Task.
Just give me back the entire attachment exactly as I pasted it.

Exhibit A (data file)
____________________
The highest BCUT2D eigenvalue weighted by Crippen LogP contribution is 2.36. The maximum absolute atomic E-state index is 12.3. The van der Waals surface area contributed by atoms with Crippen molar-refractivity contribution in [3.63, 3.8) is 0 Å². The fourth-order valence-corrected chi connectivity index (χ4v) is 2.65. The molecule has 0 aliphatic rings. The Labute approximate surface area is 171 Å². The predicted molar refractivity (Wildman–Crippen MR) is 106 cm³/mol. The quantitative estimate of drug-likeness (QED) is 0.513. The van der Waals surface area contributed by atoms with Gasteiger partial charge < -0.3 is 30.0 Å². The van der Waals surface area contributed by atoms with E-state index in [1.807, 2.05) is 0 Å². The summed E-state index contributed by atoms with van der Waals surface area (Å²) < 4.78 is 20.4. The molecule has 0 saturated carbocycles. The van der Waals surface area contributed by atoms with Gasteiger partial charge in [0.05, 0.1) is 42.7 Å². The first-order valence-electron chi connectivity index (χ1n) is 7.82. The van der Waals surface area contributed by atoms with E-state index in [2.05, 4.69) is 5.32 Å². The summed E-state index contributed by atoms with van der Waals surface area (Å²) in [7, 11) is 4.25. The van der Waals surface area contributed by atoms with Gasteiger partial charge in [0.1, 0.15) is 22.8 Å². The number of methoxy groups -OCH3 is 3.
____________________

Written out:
The highest BCUT2D eigenvalue weighted by Crippen LogP contribution is 2.36. The maximum absolute atomic E-state index is 12.3. The van der Waals surface area contributed by atoms with Crippen molar-refractivity contribution in [3.63, 3.8) is 0 Å². The fourth-order valence-corrected chi connectivity index (χ4v) is 2.65. The molecule has 0 aliphatic rings. The Labute approximate surface area is 171 Å². The predicted molar refractivity (Wildman–Crippen MR) is 106 cm³/mol. The quantitative estimate of drug-likeness (QED) is 0.513. The van der Waals surface area contributed by atoms with Gasteiger partial charge < -0.3 is 30.0 Å². The van der Waals surface area contributed by atoms with E-state index in [1.807, 2.05) is 0 Å². The summed E-state index contributed by atoms with van der Waals surface area (Å²) < 4.78 is 20.4. The molecule has 0 saturated carbocycles. The van der Waals surface area contributed by atoms with Gasteiger partial charge in [0.05, 0.1) is 42.7 Å². The first-order valence-electron chi connectivity index (χ1n) is 7.82. The van der Waals surface area contributed by atoms with E-state index in [2.05, 4.69) is 5.32 Å². The summed E-state index contributed by atoms with van der Waals surface area (Å²) in [7, 11) is 4.25. The van der Waals surface area contributed by atoms with Gasteiger partial charge in [0.1, 0.15) is 22.8 Å². The number of methoxy groups -OCH3 is 3.